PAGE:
4 Android tablets vie for your attention

Tablets from Archos, Samsung and ViewSonic are among the first to challenge the iPad

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How we tested

To evaluate these tablets on a level playing field, I lived with and extensively used them for work and play. I started out by measuring and weighing each as well as examining each button, jack and control. I then went through the system's software and tried out all the major programs.

After I connected each tablet to my lab's Wi-Fi network, I started an Internet radio app and slowly walked away from my Linksys WRT54GS router. I noted where the system lost contact and walked back 10 feet, allowed the tablet to reconnect and confirmed the place where the system lost its wireless data connection.

After setting up each tablet's e-mail app, I sent it PowerPoint, Word, Excel and Acrobat files and attempted to open them. Then I downloaded the Aurora Softworks Quadrant standard benchmark application and ran the software. The app has 12 processor tests, one memory assessment, four input-output tests and four graphics measures. The app combines them into a single score that is a good gauge of the unit's overall performance potential. I ran the software three times and averaged the results.

After charging the tablet's battery, I started Endlessyoutube's Web site and set up a video to play over and over again. As I unplugged the AC adapter, I started a stopwatch and let the system's battery run down as I timed it. The Archos 70 and 101 lack the software to run the latest Flash software, so I used its built-in video app and looped five videos. For the Samsung Galaxy Tab, which can receive 3G data, I ran battery tests in both Wi-Fi and 3G modes.

Finally, I watched videos, played Touch Pool and generally used these systems for business and pleasure. I downloaded an e-book with the included app and read it on the screen. For those that required a storage card for downloading items, like the ViewSonic ViewPad 7, I used a SanDisk 2GB microSD card to store the data.

Conclusions

Having lived with each of these tablets, I admire them all, but for different reasons. In my opinion, they each take a technological step over the iPad. The three with 7-in. screens are portable enough to fit into a back pocket but still very usable for Web browsing, e-book reading and media watching. Even the largest of the four reviewed here, the 10-in. Archos 101, is thinner and lighter than the iPad. In addition, each has at least one camera and can expand its storage options with a microSD card. And two -- the Galaxy Tab and ViewPad 7 -- have the streamlined Swype keyboard.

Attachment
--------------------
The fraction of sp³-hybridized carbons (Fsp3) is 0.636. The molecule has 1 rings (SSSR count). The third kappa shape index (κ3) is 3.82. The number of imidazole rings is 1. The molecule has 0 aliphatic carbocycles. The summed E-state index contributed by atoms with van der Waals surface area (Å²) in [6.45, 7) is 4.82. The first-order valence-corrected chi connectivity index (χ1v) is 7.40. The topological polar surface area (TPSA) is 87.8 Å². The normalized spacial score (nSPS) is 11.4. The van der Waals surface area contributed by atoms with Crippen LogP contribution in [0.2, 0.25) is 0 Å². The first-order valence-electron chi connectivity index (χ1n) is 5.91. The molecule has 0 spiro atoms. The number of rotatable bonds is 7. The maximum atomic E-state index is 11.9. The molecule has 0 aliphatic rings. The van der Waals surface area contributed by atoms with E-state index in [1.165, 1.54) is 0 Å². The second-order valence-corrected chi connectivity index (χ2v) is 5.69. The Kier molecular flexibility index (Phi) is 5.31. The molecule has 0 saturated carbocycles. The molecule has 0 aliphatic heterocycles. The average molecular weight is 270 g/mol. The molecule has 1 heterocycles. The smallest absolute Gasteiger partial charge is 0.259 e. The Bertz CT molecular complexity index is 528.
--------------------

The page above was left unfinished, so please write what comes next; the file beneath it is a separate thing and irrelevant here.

That being said, I was able to choose my favorite among the four.

The simple, functional and inexpensive design of the Archos 70 and 101 Internet Tablets are appealing, but they come up short on software and 3G abilities. The ViewPad 7's clever keyboard and its padded case make it tempting, but the system needs better performance and a 3G carrier.

The clear winner here is the Galaxy Tab. Not only does it come in versions for five national 3G networks, but its high-resolution screen, support for Swype keyboard gestures and great performance put it in a class by itself. If it only had a stand, it would be my perfect tablet.

Brian Nadel is a freelance writer based near New York and is the former editor in chief of Mobile Computing & Communications magazine.

Copyright © 2010 IDG Communications, Inc.

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